Systems employing wide area technologies, such as General Packet Radio Service (GPRS), cdma2000, or Universal Mobile Telecommunication System (UMTS), may generally be referred to as 2.5G or 3G systems. Wireless 2.5G and third generation (3G) communication systems are currently introducing technologies in order to be spectrally efficient while increasing capacity and supporting data services. These efforts have resulted in the development of the 3G-1x, 1xEV-DO, and 1xEV-DV standards, for example. Similarly, the UMTS standard has introduced several advanced technologies or enhancements as part of the High Speed Downlink Packet Access (HSDPA) specification in order to accommodate data users traveling substantial distances at high speeds. However, the data rates currently achievable by 2.5G/3G wide area cellular networks providers are typically not as high as data rates achievable in WLANs.
Accordingly, since 2.5G/3G systems (e.g., GPRS, CDMA, UMTS) and WLANs (e.g., systems implementing EEE 802.11b) have complementary strengths, users may wish to use both. One area impacted by the desire to use both systems is authentication and authorization (AA), so as to gain access to either network. Authentication is a process by which a network or system verifies that an accessing user or subscriber is who they say they are. Authorization is a process of verifying that a particular subscriber has a valid account, can pay for service, and/or is permitted to use a particular service. However, at present, a user requires separate accounts and authorization credentials for each system being accessed. Thus, a seamless user transition between networks is not possible, as the user (or the user's client software) is required to repeatedly authenticate and obtain authorization in order to gain access across the multiple disparate networks.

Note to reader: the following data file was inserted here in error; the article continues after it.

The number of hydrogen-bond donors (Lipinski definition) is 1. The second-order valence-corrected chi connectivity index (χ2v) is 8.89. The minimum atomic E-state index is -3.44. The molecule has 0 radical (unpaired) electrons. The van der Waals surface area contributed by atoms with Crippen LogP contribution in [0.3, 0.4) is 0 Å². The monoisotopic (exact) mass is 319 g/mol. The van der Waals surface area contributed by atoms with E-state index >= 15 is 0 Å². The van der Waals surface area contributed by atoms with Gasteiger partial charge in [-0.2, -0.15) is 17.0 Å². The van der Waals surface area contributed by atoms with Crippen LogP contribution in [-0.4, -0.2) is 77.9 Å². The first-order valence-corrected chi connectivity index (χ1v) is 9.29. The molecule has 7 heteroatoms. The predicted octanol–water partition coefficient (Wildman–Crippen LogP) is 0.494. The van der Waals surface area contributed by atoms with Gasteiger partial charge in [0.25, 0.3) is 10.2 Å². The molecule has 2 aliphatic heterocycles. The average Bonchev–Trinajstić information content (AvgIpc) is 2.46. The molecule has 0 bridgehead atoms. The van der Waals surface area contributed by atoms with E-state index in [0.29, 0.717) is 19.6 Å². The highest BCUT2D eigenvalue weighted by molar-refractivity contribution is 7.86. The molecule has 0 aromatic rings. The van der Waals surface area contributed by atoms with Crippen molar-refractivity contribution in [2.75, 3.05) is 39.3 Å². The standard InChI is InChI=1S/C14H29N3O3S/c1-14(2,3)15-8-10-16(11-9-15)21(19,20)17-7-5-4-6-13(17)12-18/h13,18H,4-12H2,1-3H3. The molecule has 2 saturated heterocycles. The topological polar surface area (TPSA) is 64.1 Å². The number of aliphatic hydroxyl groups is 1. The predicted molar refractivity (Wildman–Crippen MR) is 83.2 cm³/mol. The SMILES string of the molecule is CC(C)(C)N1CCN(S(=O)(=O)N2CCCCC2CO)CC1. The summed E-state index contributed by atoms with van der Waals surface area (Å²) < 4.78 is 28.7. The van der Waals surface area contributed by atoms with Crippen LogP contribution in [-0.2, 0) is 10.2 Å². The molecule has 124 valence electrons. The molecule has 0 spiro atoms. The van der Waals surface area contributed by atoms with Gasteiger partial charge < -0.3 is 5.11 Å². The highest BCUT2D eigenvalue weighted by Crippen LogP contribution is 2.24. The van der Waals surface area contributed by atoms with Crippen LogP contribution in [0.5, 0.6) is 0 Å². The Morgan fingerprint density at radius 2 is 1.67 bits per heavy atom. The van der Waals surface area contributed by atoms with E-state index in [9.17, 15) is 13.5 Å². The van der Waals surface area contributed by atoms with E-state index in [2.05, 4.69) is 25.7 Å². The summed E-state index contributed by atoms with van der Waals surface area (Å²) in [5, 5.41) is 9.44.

Methods of providing common authentication and authorization (AA) between independent networks having disparate access technologies may enable a seamless user transition between the networks. A set of AA credentials from a user attempting to gain access to one of the networks may be received, and a subscriber database of another of the networks may be used to verify the set of AA credentials. A communication protocol common to the networks may be used. Additionally, the user may employ a single set of authentication and authorization (AA) credentials, usable over multiple communication protocol layers. Further, a user may perform a single authentication and authorization (AA) operation when roaming across two or more networks by gathering user's key material during an AA challenge and reply session at a data link layer. The gathered material may be used for an AA challenge at an upper network layer or another network as the user transitions between networks.
In another exemplary embodiment, the user's set of AA credentials may be forwarded as part of an authentication request from a visited network to an independent proxy AAA server, and the authentication request from the proxy AAA server may be relayed to the user's cellular service provider. The user's cellular service provider may forward the user's set of AA credentials as part of an authentication request directly to the user's private home network, or may proxy the request to another proxy AAA server which in turn relays the request containing the user's set of AA credentials to the user's private home network.